Chronic Respiratory Failure

Chapter: Chronic Respiratory Failure
McMaster Section Editor(s): Paul M. O’Byrne
Section Editor(s) in Interna Szczeklika: Ewa Niżankowska-Mogilnicka, Filip Mejza
McMaster Author(s): Tim Karachi, Mark Soth
Author(s) in Interna Szczeklika: Miłosz Jankowski, Wiesław Królikowski
Additional Information

Definition, Etiology, Pathogenesis Top

Chronic respiratory failure develops progressively and is usually punctuated by acute exacerbations that may or may not be fully reversible.

Etiology:

1) Bronchial obstruction: Chronic obstructive pulmonary disease (COPD), bronchiectasis, cystic fibrosis, rarely asthma.

2) Chronic interstitial lung diseases, including idiopathic pulmonary fibrosis, sarcoidosis, pneumoconioses, postinfectious pulmonary fibrosis (eg, posttuberculosis or other pneumonias).

3) Primary and metastatic tumors of the respiratory system.

4) Chest deformities (eg, severe kyphoscoliosis).

5) Extreme obesity.

6) Neuromuscular diseases: Multiple sclerosis, Parkinson disease, chronic polyneuropathies, persistent posttraumatic damage of the phrenic nerves or the cervical or thoracic spinal cord, amyotrophic lateral sclerosis, chronic myopathies (muscular dystrophies).

7) Cardiovascular diseases: Chronic pulmonary embolism, cyanotic congenital heart disease, chronic congestive heart failure.

Clinical Features Top

1. Symptoms:

1) Chronic progressive dyspnea on exertion or at rest with reduced exercise tolerance.

2) Somnolence and headache (in patients with hypercapnia).

3) Other symptoms of underlying conditions (eg, productive cough in COPD).

2. Signs:

1) Signs of hypoxemia (tachypnea, tachycardia, cyanosis, clubbing of digits, symptoms of right ventricular failure (see Chronic Heart Failure).

2) Signs of increased accessory respiratory muscle use: Muscle hypertrophy, increased anteroposterior diameter of the chest and flattening of the diaphragms on chest radiograph (in COPD).

3) Vasodilatation due to hypercapnia: Conjunctival injection and skin erythema.

4) Signs of the underlying condition.

Diagnosis Top

Diagnosis is based on the chronicity of signs, symptoms, and abnormalities on specific tests of pulmonary function (see Respiratory Failure). To determine the cause and severity, perform chest radiography, spirometry, arterial blood gas analysis, and other diagnostic tests as required, depending on the suspected underlying condition. To assess the consequences of chronic respiratory failure, measure complete blood count (look for polycythemia) and perform electrocardiography (ECG) and echocardiography (look for signs of pulmonary hypertension [see Pulmonary Hypertension] and right ventricular failure [see Chronic Heart Failure]).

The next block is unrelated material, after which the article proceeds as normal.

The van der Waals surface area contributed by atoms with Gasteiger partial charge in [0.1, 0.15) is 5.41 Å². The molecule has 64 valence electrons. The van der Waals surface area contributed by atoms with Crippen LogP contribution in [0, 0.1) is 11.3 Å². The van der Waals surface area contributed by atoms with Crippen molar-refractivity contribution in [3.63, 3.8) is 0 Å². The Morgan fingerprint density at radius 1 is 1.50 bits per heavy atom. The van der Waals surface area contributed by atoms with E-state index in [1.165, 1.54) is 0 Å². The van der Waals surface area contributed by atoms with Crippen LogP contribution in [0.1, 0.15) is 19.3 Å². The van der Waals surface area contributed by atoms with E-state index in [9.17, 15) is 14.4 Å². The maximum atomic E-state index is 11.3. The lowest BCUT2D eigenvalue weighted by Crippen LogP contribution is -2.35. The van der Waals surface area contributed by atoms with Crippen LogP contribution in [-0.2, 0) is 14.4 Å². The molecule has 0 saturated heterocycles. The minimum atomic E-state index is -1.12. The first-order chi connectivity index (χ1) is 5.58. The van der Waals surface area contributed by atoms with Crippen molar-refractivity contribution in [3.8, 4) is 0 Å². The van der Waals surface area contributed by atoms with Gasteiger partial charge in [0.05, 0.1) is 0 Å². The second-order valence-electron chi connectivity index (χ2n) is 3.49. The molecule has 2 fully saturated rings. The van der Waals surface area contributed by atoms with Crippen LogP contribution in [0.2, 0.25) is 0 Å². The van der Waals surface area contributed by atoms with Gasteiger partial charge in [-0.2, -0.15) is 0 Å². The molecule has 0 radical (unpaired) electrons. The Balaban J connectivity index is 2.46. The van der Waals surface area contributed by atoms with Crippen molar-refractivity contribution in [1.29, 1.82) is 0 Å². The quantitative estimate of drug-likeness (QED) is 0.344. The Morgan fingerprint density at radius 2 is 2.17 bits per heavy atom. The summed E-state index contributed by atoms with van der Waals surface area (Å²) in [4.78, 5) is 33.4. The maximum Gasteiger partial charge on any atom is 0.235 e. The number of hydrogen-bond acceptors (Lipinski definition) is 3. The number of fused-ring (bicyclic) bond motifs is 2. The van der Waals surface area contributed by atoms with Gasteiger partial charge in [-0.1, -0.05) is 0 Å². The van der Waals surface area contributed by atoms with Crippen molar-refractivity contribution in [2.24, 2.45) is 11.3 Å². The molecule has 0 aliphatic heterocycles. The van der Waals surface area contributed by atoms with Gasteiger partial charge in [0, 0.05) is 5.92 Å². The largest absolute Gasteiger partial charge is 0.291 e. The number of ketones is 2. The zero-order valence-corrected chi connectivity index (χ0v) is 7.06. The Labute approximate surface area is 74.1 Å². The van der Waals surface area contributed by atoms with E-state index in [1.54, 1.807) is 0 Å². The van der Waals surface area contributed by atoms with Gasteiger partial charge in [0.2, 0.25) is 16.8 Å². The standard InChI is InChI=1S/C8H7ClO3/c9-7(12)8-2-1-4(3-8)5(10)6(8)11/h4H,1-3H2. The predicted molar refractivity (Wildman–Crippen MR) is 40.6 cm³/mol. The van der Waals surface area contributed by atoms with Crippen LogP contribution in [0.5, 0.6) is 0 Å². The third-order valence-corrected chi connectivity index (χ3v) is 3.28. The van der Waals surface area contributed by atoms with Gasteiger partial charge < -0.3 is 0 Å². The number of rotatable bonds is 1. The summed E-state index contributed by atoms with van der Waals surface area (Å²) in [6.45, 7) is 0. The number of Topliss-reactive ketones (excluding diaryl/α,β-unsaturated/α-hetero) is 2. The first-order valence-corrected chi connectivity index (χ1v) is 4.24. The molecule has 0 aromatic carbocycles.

For those with chronic hypercapnic respiratory failure that is bordering on the need for chronic mechanical ventilation, a sleep study may be helpful. Hypoventilation worsens during sleep and nocturnal noninvasive ventilation may be indicated while avoiding complete ventilator dependency.

Differential Diagnosis 

In differential diagnosis, consider other causes of chronic dyspnea (see Dyspnea).

Treatment Top

1. Treatment of the underlying disease.

2. Oxygen therapy during acute exacerbations (in hospital) or long-term oxygen therapy (at home).

3. Rehabilitation: Respiratory physiotherapy (including postural drainage), general rehabilitation (eg, physical therapy, exercise), and education of the patient and family/caregivers are mainstays of treatment.

4. Nutrition support to prevent malnutrition is important. However, the role for a high fat/low carbohydrate diet in minimizing the production of CO2 remains controversial.

5. Long-term mechanical ventilation in selected patients (mostly with neuromuscular diseases and COPD), at home (ideally with intermittent noninvasive ventilation) or in a clinical setting. Patients may initially require mechanical ventilation only while sleeping but over time progress to full-time chronic ventilation.

Note: It is often difficult to distinguish an acute exacerbation from a chronic progression to end-stage disease. In the latter situation, invasive treatments and mechanical ventilation have limited benefit and may cause unnecessary suffering. Ideally, a decision to undertake (or not) invasive support is discussed well in advance of end-stage disease, with both the patient and his or her caregivers, and a consultative body of physicians.

Complications Top

1. Pulmonary hypertension. Treatment: Oxygen therapy.

2. Right ventricular heart failure (see Chronic Heart Failure). Treatment: Oxygen therapy, diuretic therapy (potassium and magnesium supplementation, as needed).

3. Secondary polycythemia and hyperviscosity: Treatment: Oxygen therapy.

4. Malnutrition and cachexia.

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